One of the great things about candid shots, such as those you find here on our site, is that you see what the stars looked like off the screen.
Above is Lana Turner as shown here a fresh faced, pretty girl next door. I think you’ll agree that she looked pretty good back then.
Fact is that Lana was a knockout from the get-go. By age 15, Lana (born in Idaho) found herself attending Hollywood High School.
Schoolmate, actress Nanette Fabray, recalled that she was the most incredibly beautiful girl we had ever seen. Even the teachers stared at her…she had the bearing of a princess. We all knew she would be a movie star.
Turner was discovered in Hollywood not at Schwab’s Drugstore, as legend has it, but at Currie’s Ice Cream Parlor on the corner of Highland Ave. and Sunset Blvd. She was cutting a high school class, sipping a coke when she was introduced to man-about-Hollywood Billy Wilkerson (a founder of The Hollywood Reporter).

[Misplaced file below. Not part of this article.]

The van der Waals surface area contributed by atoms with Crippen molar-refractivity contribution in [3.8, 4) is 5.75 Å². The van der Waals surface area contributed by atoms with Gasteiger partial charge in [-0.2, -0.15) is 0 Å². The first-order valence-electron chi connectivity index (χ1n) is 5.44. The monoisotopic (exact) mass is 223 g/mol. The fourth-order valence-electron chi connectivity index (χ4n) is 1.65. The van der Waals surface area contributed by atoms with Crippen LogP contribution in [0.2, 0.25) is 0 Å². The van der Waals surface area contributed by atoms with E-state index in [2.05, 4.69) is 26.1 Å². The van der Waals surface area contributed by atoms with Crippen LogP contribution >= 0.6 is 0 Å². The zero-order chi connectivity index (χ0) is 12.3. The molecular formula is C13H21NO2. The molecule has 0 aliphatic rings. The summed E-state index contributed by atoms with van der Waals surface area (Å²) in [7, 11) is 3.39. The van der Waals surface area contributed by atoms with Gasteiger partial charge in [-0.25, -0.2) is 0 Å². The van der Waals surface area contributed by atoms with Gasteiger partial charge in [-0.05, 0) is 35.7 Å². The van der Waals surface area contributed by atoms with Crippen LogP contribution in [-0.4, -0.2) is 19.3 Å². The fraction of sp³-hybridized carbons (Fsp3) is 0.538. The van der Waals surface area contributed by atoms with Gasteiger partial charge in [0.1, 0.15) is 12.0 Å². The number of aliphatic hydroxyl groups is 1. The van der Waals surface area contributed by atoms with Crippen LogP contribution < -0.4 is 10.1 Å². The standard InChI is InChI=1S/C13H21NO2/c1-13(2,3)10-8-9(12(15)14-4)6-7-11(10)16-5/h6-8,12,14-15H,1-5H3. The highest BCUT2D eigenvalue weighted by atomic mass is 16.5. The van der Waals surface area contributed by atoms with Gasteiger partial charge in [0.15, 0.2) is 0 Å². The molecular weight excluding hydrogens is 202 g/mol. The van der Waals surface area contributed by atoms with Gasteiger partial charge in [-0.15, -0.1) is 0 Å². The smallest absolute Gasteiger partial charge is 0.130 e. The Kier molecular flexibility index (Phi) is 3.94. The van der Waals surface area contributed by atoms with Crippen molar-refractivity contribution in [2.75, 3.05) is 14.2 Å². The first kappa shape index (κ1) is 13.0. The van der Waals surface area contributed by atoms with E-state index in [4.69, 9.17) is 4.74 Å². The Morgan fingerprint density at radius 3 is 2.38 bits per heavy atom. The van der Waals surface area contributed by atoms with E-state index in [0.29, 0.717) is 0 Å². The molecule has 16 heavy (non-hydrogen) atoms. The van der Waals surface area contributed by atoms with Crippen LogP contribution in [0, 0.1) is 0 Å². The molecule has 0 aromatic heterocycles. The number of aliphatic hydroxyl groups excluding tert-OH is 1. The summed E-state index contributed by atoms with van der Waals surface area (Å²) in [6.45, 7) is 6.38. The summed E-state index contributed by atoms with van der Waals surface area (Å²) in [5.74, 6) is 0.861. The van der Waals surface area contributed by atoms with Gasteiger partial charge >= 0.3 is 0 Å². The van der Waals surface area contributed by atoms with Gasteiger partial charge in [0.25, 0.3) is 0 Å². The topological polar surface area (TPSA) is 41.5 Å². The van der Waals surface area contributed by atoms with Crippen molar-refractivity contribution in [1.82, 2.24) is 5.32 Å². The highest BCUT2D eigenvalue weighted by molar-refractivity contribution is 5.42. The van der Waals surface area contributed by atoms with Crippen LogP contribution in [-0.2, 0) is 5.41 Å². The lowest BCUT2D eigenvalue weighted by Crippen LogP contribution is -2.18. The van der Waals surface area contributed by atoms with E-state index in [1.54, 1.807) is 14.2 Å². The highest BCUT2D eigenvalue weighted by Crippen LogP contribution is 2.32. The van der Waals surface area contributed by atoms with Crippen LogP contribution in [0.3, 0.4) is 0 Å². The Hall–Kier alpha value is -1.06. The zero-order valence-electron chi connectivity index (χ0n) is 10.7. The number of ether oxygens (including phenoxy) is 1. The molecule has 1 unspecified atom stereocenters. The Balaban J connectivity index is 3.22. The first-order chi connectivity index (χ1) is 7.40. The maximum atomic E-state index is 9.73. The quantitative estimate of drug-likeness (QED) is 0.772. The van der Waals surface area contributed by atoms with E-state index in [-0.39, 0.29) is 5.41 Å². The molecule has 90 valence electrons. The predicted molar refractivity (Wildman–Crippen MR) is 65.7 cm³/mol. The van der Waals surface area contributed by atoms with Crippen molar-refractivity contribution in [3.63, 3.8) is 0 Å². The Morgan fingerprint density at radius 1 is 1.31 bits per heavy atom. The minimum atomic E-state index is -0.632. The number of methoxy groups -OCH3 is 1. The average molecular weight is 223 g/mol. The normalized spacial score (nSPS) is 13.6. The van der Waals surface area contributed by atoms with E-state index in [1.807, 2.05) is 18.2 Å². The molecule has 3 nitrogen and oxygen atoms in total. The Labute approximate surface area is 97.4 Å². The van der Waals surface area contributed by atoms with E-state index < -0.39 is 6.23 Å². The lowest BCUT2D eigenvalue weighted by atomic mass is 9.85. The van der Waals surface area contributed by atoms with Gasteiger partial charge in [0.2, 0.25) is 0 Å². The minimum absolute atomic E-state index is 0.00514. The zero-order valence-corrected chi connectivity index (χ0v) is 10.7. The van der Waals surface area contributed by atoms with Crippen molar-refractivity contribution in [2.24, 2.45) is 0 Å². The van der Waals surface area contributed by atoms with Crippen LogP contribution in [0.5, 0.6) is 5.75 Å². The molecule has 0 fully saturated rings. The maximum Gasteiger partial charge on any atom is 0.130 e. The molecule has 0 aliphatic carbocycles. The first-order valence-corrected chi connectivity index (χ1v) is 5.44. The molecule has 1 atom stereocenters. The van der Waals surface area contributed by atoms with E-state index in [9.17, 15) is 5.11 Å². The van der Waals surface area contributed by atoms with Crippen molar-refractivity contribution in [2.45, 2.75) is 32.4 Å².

Wilkerson put her in touch with Zeppo Marx, the retired Marx Brother turned talent agent. Lana soon found herself working as an extra in the 1937 version of A Star Is Born.
She landed her first speaking role in a ho-hum Warner Brothers courtroom melodrama, 1937’s They Won’t Forget, playing a comely highschooler ostensibly murdered by her teacher. We screened the movie not long ago, and were astonished to witness the 16-year-old’s poise and beauty onscreen.
It was after this movie that Lana was dubbed “the sweater girl (see below).
Her journey had begun.